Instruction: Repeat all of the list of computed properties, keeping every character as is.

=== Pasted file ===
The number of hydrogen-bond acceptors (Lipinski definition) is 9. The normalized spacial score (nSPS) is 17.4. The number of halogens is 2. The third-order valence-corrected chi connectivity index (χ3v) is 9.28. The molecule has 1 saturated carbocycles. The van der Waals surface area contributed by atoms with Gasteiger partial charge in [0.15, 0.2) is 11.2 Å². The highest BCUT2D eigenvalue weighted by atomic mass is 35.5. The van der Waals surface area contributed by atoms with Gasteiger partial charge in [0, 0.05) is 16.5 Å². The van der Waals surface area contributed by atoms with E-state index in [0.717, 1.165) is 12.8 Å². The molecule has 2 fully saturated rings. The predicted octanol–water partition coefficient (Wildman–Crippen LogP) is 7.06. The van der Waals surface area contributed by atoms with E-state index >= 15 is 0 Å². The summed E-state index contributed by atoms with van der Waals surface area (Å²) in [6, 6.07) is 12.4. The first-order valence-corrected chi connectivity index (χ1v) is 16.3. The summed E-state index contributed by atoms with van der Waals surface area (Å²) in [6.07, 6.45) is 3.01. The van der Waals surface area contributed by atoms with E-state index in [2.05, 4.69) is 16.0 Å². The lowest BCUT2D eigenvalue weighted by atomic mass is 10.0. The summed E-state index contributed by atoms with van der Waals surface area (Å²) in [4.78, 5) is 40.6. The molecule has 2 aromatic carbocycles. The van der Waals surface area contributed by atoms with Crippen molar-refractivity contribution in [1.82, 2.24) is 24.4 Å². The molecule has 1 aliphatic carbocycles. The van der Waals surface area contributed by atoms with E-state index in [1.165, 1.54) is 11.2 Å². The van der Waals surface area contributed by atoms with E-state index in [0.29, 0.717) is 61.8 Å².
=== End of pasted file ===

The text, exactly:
The number of hydrogen-bond acceptors (Lipinski definition) is 9. The normalized spacial score (nSPS) is 17.4. The number of halogens is 2. The third-order valence-corrected chi connectivity index (χ3v) is 9.28. The molecule has 1 saturated carbocycles. The van der Waals surface area contributed by atoms with Gasteiger partial charge in [0.15, 0.2) is 11.2 Å². The highest BCUT2D eigenvalue weighted by atomic mass is 35.5. The van der Waals surface area contributed by atoms with Gasteiger partial charge in [0, 0.05) is 16.5 Å². The van der Waals surface area contributed by atoms with E-state index in [0.717, 1.165) is 12.8 Å². The molecule has 2 fully saturated rings. The predicted octanol–water partition coefficient (Wildman–Crippen LogP) is 7.06. The van der Waals surface area contributed by atoms with E-state index >= 15 is 0 Å². The summed E-state index contributed by atoms with van der Waals surface area (Å²) in [6, 6.07) is 12.4. The first-order valence-corrected chi connectivity index (χ1v) is 16.3. The summed E-state index contributed by atoms with van der Waals surface area (Å²) in [6.07, 6.45) is 3.01. The van der Waals surface area contributed by atoms with E-state index in [2.05, 4.69) is 16.0 Å². The lowest BCUT2D eigenvalue weighted by atomic mass is 10.0. The summed E-state index contributed by atoms with van der Waals surface area (Å²) in [4.78, 5) is 40.6. The molecule has 2 aromatic carbocycles. The van der Waals surface area contributed by atoms with Crippen molar-refractivity contribution in [1.82, 2.24) is 24.4 Å². The molecule has 1 aliphatic carbocycles. The van der Waals surface area contributed by atoms with E-state index in [1.165, 1.54) is 11.2 Å². The van der Waals surface area contributed by atoms with E-state index in [0.29, 0.717) is 61.8 Å².